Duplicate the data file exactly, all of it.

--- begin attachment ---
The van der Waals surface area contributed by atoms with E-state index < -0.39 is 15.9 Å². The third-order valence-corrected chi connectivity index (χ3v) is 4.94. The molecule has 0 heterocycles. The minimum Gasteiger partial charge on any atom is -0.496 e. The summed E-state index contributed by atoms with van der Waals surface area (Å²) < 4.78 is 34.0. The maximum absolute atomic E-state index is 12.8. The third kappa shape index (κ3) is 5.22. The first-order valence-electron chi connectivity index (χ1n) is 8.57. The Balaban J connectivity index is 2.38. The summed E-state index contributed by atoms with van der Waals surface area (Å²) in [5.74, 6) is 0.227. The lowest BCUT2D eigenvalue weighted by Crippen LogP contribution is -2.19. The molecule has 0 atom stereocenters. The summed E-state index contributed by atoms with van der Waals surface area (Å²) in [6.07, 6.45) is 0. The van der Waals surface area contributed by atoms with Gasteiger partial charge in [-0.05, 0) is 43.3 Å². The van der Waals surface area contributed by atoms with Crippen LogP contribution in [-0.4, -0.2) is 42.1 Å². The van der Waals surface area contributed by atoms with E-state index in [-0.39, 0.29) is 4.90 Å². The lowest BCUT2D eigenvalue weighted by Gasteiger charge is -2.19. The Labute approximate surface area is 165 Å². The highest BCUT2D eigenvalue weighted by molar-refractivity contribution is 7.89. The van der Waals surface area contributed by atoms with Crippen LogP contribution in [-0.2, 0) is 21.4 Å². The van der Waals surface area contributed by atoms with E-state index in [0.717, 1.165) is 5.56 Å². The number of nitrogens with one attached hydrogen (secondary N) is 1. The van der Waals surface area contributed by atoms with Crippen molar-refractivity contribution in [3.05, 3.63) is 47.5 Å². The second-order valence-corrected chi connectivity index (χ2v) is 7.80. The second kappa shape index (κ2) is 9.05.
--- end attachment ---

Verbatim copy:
The van der Waals surface area contributed by atoms with E-state index < -0.39 is 15.9 Å². The third-order valence-corrected chi connectivity index (χ3v) is 4.94. The molecule has 0 heterocycles. The minimum Gasteiger partial charge on any atom is -0.496 e. The summed E-state index contributed by atoms with van der Waals surface area (Å²) < 4.78 is 34.0. The maximum absolute atomic E-state index is 12.8. The third kappa shape index (κ3) is 5.22. The first-order valence-electron chi connectivity index (χ1n) is 8.57. The Balaban J connectivity index is 2.38. The summed E-state index contributed by atoms with van der Waals surface area (Å²) in [5.74, 6) is 0.227. The lowest BCUT2D eigenvalue weighted by Crippen LogP contribution is -2.19. The molecule has 0 atom stereocenters. The summed E-state index contributed by atoms with van der Waals surface area (Å²) in [6.07, 6.45) is 0. The van der Waals surface area contributed by atoms with Gasteiger partial charge in [-0.05, 0) is 43.3 Å². The van der Waals surface area contributed by atoms with Crippen LogP contribution in [-0.4, -0.2) is 42.1 Å². The van der Waals surface area contributed by atoms with E-state index in [-0.39, 0.29) is 4.90 Å². The lowest BCUT2D eigenvalue weighted by Gasteiger charge is -2.19. The Labute approximate surface area is 165 Å². The highest BCUT2D eigenvalue weighted by molar-refractivity contribution is 7.89. The van der Waals surface area contributed by atoms with Crippen LogP contribution in [-0.2, 0) is 21.4 Å². The van der Waals surface area contributed by atoms with E-state index in [0.717, 1.165) is 5.56 Å². The number of nitrogens with one attached hydrogen (secondary N) is 1. The van der Waals surface area contributed by atoms with Crippen molar-refractivity contribution in [3.05, 3.63) is 47.5 Å². The second-order valence-corrected chi connectivity index (χ2v) is 7.80. The second kappa shape index (κ2) is 9.05.